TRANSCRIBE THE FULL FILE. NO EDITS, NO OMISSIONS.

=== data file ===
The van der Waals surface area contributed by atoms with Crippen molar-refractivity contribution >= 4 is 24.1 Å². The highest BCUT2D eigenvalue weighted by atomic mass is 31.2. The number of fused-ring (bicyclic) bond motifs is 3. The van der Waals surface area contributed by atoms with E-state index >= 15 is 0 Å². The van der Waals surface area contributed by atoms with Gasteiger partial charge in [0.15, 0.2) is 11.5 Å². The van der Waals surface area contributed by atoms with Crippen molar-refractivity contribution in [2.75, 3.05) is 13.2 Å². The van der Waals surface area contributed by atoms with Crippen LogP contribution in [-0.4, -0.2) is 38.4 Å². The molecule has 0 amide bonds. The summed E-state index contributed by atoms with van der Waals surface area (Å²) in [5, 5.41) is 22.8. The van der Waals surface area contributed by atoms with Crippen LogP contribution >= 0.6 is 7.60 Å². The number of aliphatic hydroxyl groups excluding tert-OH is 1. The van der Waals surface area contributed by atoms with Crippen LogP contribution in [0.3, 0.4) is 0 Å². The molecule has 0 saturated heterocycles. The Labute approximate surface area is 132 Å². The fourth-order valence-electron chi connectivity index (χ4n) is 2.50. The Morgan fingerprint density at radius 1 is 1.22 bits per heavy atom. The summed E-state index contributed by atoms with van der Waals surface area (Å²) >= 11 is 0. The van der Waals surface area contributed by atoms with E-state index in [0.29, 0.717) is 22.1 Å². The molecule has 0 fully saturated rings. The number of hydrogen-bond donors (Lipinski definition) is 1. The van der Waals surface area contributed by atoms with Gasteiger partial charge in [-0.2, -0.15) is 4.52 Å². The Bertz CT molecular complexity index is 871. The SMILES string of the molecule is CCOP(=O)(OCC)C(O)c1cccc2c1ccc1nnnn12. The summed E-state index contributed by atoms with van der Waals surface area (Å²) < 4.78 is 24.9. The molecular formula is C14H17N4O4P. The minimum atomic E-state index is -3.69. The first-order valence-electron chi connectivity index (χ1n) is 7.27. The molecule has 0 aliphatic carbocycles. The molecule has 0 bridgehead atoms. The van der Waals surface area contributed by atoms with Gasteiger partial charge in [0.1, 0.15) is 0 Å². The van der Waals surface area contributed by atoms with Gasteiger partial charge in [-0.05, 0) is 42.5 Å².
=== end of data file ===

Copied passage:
The van der Waals surface area contributed by atoms with Crippen molar-refractivity contribution >= 4 is 24.1 Å². The highest BCUT2D eigenvalue weighted by atomic mass is 31.2. The number of fused-ring (bicyclic) bond motifs is 3. The van der Waals surface area contributed by atoms with E-state index >= 15 is 0 Å². The van der Waals surface area contributed by atoms with Gasteiger partial charge in [0.15, 0.2) is 11.5 Å². The van der Waals surface area contributed by atoms with Crippen molar-refractivity contribution in [2.75, 3.05) is 13.2 Å². The van der Waals surface area contributed by atoms with Crippen LogP contribution in [-0.4, -0.2) is 38.4 Å². The molecule has 0 amide bonds. The summed E-state index contributed by atoms with van der Waals surface area (Å²) in [5, 5.41) is 22.8. The van der Waals surface area contributed by atoms with Crippen LogP contribution >= 0.6 is 7.60 Å². The number of aliphatic hydroxyl groups excluding tert-OH is 1. The van der Waals surface area contributed by atoms with Crippen LogP contribution in [0.3, 0.4) is 0 Å². The molecule has 0 saturated heterocycles. The Labute approximate surface area is 132 Å². The fourth-order valence-electron chi connectivity index (χ4n) is 2.50. The Morgan fingerprint density at radius 1 is 1.22 bits per heavy atom. The summed E-state index contributed by atoms with van der Waals surface area (Å²) >= 11 is 0. The van der Waals surface area contributed by atoms with E-state index in [0.29, 0.717) is 22.1 Å². The molecule has 0 fully saturated rings. The number of hydrogen-bond donors (Lipinski definition) is 1. The van der Waals surface area contributed by atoms with Gasteiger partial charge in [-0.2, -0.15) is 4.52 Å². The Bertz CT molecular complexity index is 871. The SMILES string of the molecule is CCOP(=O)(OCC)C(O)c1cccc2c1ccc1nnnn12. The summed E-state index contributed by atoms with van der Waals surface area (Å²) < 4.78 is 24.9. The molecular formula is C14H17N4O4P. The minimum atomic E-state index is -3.69. The first-order valence-electron chi connectivity index (χ1n) is 7.27. The molecule has 0 aliphatic carbocycles. The molecule has 0 bridgehead atoms. The van der Waals surface area contributed by atoms with Gasteiger partial charge in [0.1, 0.15) is 0 Å². The van der Waals surface area contributed by atoms with Gasteiger partial charge in [-0.05, 0) is 42.5 Å².